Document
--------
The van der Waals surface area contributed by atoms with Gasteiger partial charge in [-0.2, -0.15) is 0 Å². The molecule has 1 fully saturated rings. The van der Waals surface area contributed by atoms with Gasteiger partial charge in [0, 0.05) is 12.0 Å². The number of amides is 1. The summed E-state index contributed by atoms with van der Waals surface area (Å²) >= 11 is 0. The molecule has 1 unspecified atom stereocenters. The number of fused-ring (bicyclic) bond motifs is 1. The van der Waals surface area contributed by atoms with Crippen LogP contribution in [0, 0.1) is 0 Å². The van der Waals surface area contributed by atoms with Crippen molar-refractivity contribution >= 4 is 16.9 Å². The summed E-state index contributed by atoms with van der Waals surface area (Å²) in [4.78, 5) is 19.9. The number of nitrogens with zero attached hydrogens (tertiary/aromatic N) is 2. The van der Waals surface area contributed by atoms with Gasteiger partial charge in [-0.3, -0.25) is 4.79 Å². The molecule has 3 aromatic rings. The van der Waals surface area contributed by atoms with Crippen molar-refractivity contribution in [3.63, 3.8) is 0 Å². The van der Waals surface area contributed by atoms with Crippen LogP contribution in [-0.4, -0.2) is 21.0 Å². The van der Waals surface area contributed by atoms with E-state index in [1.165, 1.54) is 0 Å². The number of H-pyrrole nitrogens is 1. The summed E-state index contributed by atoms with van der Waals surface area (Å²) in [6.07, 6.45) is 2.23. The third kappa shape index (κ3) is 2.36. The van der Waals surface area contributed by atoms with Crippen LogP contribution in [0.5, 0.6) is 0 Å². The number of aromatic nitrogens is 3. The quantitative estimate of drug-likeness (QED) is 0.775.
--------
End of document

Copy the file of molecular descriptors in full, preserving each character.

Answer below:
The van der Waals surface area contributed by atoms with Gasteiger partial charge in [-0.2, -0.15) is 0 Å². The molecule has 1 fully saturated rings. The van der Waals surface area contributed by atoms with Gasteiger partial charge in [0, 0.05) is 12.0 Å². The number of amides is 1. The summed E-state index contributed by atoms with van der Waals surface area (Å²) >= 11 is 0. The molecule has 1 unspecified atom stereocenters. The number of fused-ring (bicyclic) bond motifs is 1. The van der Waals surface area contributed by atoms with Crippen LogP contribution in [0, 0.1) is 0 Å². The van der Waals surface area contributed by atoms with Crippen molar-refractivity contribution >= 4 is 16.9 Å². The summed E-state index contributed by atoms with van der Waals surface area (Å²) in [4.78, 5) is 19.9. The number of nitrogens with zero attached hydrogens (tertiary/aromatic N) is 2. The van der Waals surface area contributed by atoms with Gasteiger partial charge in [-0.3, -0.25) is 4.79 Å². The molecule has 3 aromatic rings. The van der Waals surface area contributed by atoms with Crippen molar-refractivity contribution in [3.63, 3.8) is 0 Å². The van der Waals surface area contributed by atoms with Crippen LogP contribution in [-0.4, -0.2) is 21.0 Å². The van der Waals surface area contributed by atoms with E-state index in [1.165, 1.54) is 0 Å². The number of H-pyrrole nitrogens is 1. The summed E-state index contributed by atoms with van der Waals surface area (Å²) in [6.07, 6.45) is 2.23. The third kappa shape index (κ3) is 2.36. The van der Waals surface area contributed by atoms with Crippen LogP contribution in [0.5, 0.6) is 0 Å². The number of aromatic nitrogens is 3. The quantitative estimate of drug-likeness (QED) is 0.775.